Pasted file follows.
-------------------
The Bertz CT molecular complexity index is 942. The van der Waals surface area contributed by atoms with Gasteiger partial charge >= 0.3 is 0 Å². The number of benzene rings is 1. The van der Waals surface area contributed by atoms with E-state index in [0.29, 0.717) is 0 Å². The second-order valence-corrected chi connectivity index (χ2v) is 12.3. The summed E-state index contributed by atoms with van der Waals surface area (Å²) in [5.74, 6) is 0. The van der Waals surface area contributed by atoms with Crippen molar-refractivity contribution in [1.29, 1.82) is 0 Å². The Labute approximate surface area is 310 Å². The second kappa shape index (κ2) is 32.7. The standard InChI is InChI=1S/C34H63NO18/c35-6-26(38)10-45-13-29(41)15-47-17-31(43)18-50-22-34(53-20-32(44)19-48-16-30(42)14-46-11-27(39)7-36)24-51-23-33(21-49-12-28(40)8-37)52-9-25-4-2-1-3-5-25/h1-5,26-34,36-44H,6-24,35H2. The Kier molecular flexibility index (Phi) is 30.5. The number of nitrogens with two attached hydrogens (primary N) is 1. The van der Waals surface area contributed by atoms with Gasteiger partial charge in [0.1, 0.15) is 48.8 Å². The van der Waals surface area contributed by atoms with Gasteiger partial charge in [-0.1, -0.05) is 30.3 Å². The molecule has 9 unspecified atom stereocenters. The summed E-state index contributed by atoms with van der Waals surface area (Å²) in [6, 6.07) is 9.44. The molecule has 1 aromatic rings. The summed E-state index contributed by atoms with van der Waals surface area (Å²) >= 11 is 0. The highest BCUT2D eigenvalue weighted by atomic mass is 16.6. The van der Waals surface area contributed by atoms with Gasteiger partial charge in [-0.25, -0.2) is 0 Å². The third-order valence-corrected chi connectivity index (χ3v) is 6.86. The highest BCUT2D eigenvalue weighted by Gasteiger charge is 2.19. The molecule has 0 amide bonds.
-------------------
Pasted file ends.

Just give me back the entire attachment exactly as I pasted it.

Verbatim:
The Bertz CT molecular complexity index is 942. The van der Waals surface area contributed by atoms with Gasteiger partial charge >= 0.3 is 0 Å². The number of benzene rings is 1. The van der Waals surface area contributed by atoms with E-state index in [0.29, 0.717) is 0 Å². The second-order valence-corrected chi connectivity index (χ2v) is 12.3. The summed E-state index contributed by atoms with van der Waals surface area (Å²) in [5.74, 6) is 0. The van der Waals surface area contributed by atoms with Crippen molar-refractivity contribution in [1.29, 1.82) is 0 Å². The Labute approximate surface area is 310 Å². The second kappa shape index (κ2) is 32.7. The standard InChI is InChI=1S/C34H63NO18/c35-6-26(38)10-45-13-29(41)15-47-17-31(43)18-50-22-34(53-20-32(44)19-48-16-30(42)14-46-11-27(39)7-36)24-51-23-33(21-49-12-28(40)8-37)52-9-25-4-2-1-3-5-25/h1-5,26-34,36-44H,6-24,35H2. The Kier molecular flexibility index (Phi) is 30.5. The number of nitrogens with two attached hydrogens (primary N) is 1. The van der Waals surface area contributed by atoms with Gasteiger partial charge in [0.1, 0.15) is 48.8 Å². The van der Waals surface area contributed by atoms with Gasteiger partial charge in [-0.1, -0.05) is 30.3 Å². The molecule has 9 unspecified atom stereocenters. The summed E-state index contributed by atoms with van der Waals surface area (Å²) in [6, 6.07) is 9.44. The molecule has 1 aromatic rings. The summed E-state index contributed by atoms with van der Waals surface area (Å²) >= 11 is 0. The highest BCUT2D eigenvalue weighted by atomic mass is 16.6. The van der Waals surface area contributed by atoms with Gasteiger partial charge in [-0.25, -0.2) is 0 Å². The third-order valence-corrected chi connectivity index (χ3v) is 6.86. The highest BCUT2D eigenvalue weighted by Gasteiger charge is 2.19. The molecule has 0 amide bonds.